3 things that changed the way we write for the web
The great thing about writing online is that the medium is always changing – the ideas, language and the way people consume content shifts all the time as technology and culture develop. Here are 3 things that changed writing for the web forever…
1. Twitter and Facebook
Way back when, sharing content online was about circulating emails with funny links around the office. Or posting about something interesting on your blog, along with a commentary about why you liked it.
Nowadays, sharing is far more prolific and the barrier to spreading the word is far lower than it used to be. You can share a piece of content with your social networks on Twitter, Facebook or Tumblr in a click or two – just hitting the “share” button gives you a pre-populated tweet or Facebook post which pops up on your newsfeed.
What does this mean for content writers? For a start, it means your audience is far less predictable and far more widespread than you may have thought.
It also means your titles and the first few lines of your piece have to work much, much harder. That’s because when content is shared, it’s often only the headline that appears. So your heading and standfirst have to give a clear idea of what your piece is about and why it’s worth reading – all in a few words.
2. User-generated reviews
Online marketing used to be about presenting your products or services in the best way you could, and giving people a clear idea of the benefits they’d get from buying them. Setting out your stall online is a fine art – there are high levels of competition for your audience’s attention and user behaviours are rushed and impatient compared to print. Writing compelling online marketing copy is not easy.
All that still applies. But now there’s an extra dimension to marketing online – providing social proof for what you’re selling. Early reviews on sites like Amazon.com in the early 2000s have paved the way for a widespread culture of user reviews. Nowadays, an honest appraisal from your users is a standard part of your online offering, and most ecommerce sites have a user review function.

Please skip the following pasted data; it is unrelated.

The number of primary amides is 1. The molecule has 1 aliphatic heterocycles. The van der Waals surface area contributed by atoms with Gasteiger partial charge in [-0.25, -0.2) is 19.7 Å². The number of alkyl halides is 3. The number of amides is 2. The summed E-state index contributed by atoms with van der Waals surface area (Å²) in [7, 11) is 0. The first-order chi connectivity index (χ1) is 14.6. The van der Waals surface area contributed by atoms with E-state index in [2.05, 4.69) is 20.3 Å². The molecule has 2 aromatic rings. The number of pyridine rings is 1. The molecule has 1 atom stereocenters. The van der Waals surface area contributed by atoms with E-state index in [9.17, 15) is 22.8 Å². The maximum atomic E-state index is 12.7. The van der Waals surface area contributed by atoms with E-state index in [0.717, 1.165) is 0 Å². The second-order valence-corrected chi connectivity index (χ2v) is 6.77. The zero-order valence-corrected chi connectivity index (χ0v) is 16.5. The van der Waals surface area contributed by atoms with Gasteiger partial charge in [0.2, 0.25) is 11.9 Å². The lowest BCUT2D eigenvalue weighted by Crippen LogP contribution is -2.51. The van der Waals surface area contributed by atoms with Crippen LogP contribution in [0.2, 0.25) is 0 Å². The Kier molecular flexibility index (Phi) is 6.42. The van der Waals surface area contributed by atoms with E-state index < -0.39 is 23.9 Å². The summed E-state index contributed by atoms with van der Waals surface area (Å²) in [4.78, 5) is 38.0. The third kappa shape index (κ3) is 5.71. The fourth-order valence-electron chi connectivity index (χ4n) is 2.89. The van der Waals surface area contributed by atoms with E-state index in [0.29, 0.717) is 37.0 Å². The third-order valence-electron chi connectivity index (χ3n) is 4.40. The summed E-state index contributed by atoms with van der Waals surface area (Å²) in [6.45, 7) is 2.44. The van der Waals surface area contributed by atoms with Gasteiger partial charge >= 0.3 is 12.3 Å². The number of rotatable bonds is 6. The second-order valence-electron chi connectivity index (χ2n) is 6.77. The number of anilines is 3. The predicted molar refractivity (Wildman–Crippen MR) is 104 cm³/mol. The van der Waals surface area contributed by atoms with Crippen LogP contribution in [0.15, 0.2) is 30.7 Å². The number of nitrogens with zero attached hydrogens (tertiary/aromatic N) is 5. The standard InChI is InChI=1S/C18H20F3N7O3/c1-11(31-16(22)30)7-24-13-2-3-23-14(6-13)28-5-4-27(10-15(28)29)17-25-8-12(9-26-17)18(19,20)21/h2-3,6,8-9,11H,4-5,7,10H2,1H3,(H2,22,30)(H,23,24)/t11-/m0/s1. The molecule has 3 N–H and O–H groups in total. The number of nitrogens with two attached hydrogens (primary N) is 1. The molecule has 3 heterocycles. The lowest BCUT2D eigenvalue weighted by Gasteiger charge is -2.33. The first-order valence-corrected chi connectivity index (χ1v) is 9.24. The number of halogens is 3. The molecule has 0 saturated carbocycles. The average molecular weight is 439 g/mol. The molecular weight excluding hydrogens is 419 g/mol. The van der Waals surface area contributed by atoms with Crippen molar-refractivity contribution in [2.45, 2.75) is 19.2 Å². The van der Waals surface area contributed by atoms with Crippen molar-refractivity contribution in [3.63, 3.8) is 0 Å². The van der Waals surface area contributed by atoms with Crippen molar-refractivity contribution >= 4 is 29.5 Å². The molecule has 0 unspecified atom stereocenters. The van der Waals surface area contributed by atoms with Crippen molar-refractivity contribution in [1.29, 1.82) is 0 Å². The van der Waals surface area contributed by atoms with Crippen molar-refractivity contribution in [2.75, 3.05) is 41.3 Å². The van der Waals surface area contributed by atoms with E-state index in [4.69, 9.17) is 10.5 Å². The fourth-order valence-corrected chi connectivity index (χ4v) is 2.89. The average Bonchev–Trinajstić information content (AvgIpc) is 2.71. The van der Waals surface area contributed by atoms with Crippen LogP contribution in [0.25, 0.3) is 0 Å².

What does it mean for content writers? Well, marketers now have to pay more attention than ever to how people actually feel about their products. The way your brand appears on the web is no longer just up to you.
On the one hand, giving up control of how your brand and product is perceived online is frightening. On the other, detailed feedback gives you the chance to pinpoint what really matters to your users. It allows you to write marketing copy that really hits the spot in terms of selling the key benefits of your stuff.
3. Dual-screening and multiple platforms
What do you do in the evening? Watch television? Browse online? Contact a friend on your phone? The answer these days could well be “all 3”. The rise in affordable technology and the widening use of digital media has led to some brave new ways of consuming content. For example, the practice of “dual-screening”, i.e. using more than one device at the same time. You might be watching a TV show while tweeting along on your phone, or browsing on a tablet while you’re watching a movie or listening to a radio show or podcast.
The idea of dual-screening and multiple platforms can be a bit disconcerting for marketers. Not only is your message now competing with other websites and online content, it’s now up against distractions on a whole other platform.
Reduced attention spans and distracted user-behaviour mean that marketing messages have to be lean, single-minded and arresting. Copy thrives when it understands user motivations and gets straight to the point – while a less direct approach is doomed to fail.